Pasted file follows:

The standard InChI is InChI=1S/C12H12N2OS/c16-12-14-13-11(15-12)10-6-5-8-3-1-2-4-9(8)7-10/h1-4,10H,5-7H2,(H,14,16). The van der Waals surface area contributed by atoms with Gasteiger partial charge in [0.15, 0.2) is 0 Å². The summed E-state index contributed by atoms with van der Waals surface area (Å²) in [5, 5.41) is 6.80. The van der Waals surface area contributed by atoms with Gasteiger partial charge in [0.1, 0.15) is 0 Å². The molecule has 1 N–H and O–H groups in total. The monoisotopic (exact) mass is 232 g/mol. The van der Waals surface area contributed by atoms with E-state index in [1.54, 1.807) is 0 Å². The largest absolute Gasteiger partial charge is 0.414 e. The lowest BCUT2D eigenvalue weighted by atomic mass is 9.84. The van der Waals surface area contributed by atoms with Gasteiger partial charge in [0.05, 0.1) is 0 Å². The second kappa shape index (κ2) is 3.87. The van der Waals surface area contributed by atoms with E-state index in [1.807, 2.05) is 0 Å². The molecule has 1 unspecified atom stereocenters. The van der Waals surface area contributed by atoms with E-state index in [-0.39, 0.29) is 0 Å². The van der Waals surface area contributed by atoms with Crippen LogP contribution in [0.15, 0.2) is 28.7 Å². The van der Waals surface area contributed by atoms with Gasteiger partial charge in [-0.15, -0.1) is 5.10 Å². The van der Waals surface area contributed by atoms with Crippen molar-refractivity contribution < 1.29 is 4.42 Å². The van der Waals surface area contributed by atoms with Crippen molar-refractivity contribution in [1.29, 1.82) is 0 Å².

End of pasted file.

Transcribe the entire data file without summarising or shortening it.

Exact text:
The standard InChI is InChI=1S/C12H12N2OS/c16-12-14-13-11(15-12)10-6-5-8-3-1-2-4-9(8)7-10/h1-4,10H,5-7H2,(H,14,16). The van der Waals surface area contributed by atoms with Gasteiger partial charge in [0.15, 0.2) is 0 Å². The summed E-state index contributed by atoms with van der Waals surface area (Å²) in [5, 5.41) is 6.80. The van der Waals surface area contributed by atoms with Gasteiger partial charge in [0.1, 0.15) is 0 Å². The molecule has 1 N–H and O–H groups in total. The monoisotopic (exact) mass is 232 g/mol. The van der Waals surface area contributed by atoms with E-state index in [1.54, 1.807) is 0 Å². The largest absolute Gasteiger partial charge is 0.414 e. The lowest BCUT2D eigenvalue weighted by atomic mass is 9.84. The van der Waals surface area contributed by atoms with Gasteiger partial charge in [0.05, 0.1) is 0 Å². The second kappa shape index (κ2) is 3.87. The van der Waals surface area contributed by atoms with E-state index in [1.807, 2.05) is 0 Å². The molecule has 1 unspecified atom stereocenters. The van der Waals surface area contributed by atoms with E-state index in [-0.39, 0.29) is 0 Å². The van der Waals surface area contributed by atoms with Crippen LogP contribution in [0.15, 0.2) is 28.7 Å². The van der Waals surface area contributed by atoms with Gasteiger partial charge in [-0.15, -0.1) is 5.10 Å². The van der Waals surface area contributed by atoms with Crippen molar-refractivity contribution < 1.29 is 4.42 Å². The van der Waals surface area contributed by atoms with Crippen molar-refractivity contribution in [1.29, 1.82) is 0 Å².